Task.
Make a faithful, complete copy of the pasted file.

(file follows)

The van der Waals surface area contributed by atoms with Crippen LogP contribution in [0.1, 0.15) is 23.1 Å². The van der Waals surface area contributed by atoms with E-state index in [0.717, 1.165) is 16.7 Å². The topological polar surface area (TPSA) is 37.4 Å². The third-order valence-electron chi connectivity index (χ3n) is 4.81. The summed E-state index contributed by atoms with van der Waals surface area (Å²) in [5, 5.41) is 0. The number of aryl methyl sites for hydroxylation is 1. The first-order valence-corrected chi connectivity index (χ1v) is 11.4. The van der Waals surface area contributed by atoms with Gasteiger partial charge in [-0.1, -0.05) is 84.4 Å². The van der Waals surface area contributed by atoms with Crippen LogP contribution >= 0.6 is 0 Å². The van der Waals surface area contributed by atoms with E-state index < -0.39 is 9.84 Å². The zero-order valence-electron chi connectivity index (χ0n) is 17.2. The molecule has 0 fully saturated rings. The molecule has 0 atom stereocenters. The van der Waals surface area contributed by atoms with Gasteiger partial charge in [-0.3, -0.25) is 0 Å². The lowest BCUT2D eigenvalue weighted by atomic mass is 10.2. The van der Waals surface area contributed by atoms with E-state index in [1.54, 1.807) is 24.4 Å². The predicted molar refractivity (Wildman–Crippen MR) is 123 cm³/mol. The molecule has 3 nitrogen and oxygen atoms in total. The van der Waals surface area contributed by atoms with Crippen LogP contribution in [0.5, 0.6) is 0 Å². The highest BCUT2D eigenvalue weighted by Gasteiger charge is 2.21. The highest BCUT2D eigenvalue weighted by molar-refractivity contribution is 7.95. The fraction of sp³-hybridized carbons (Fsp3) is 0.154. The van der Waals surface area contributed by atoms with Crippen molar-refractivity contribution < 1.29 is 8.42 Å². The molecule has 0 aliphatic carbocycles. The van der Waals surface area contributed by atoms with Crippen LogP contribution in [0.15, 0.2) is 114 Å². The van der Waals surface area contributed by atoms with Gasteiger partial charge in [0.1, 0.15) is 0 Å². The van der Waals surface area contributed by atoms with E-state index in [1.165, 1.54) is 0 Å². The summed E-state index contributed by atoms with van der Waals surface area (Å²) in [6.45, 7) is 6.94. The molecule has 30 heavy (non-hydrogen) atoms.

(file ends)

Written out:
The van der Waals surface area contributed by atoms with Crippen LogP contribution in [0.1, 0.15) is 23.1 Å². The van der Waals surface area contributed by atoms with E-state index in [0.717, 1.165) is 16.7 Å². The topological polar surface area (TPSA) is 37.4 Å². The third-order valence-electron chi connectivity index (χ3n) is 4.81. The summed E-state index contributed by atoms with van der Waals surface area (Å²) in [5, 5.41) is 0. The number of aryl methyl sites for hydroxylation is 1. The first-order valence-corrected chi connectivity index (χ1v) is 11.4. The van der Waals surface area contributed by atoms with Gasteiger partial charge in [-0.1, -0.05) is 84.4 Å². The van der Waals surface area contributed by atoms with Crippen LogP contribution >= 0.6 is 0 Å². The van der Waals surface area contributed by atoms with E-state index < -0.39 is 9.84 Å². The zero-order valence-electron chi connectivity index (χ0n) is 17.2. The molecule has 0 fully saturated rings. The molecule has 0 atom stereocenters. The van der Waals surface area contributed by atoms with Gasteiger partial charge in [-0.3, -0.25) is 0 Å². The lowest BCUT2D eigenvalue weighted by atomic mass is 10.2. The van der Waals surface area contributed by atoms with E-state index in [1.54, 1.807) is 24.4 Å². The predicted molar refractivity (Wildman–Crippen MR) is 123 cm³/mol. The molecule has 3 nitrogen and oxygen atoms in total. The van der Waals surface area contributed by atoms with Crippen LogP contribution in [0.5, 0.6) is 0 Å². The highest BCUT2D eigenvalue weighted by Gasteiger charge is 2.21. The highest BCUT2D eigenvalue weighted by molar-refractivity contribution is 7.95. The fraction of sp³-hybridized carbons (Fsp3) is 0.154. The van der Waals surface area contributed by atoms with Crippen molar-refractivity contribution < 1.29 is 8.42 Å². The molecule has 0 aliphatic carbocycles. The van der Waals surface area contributed by atoms with Crippen LogP contribution in [0.15, 0.2) is 114 Å². The van der Waals surface area contributed by atoms with Gasteiger partial charge in [0.1, 0.15) is 0 Å². The van der Waals surface area contributed by atoms with E-state index in [1.165, 1.54) is 0 Å². The summed E-state index contributed by atoms with van der Waals surface area (Å²) in [6.45, 7) is 6.94. The molecule has 30 heavy (non-hydrogen) atoms.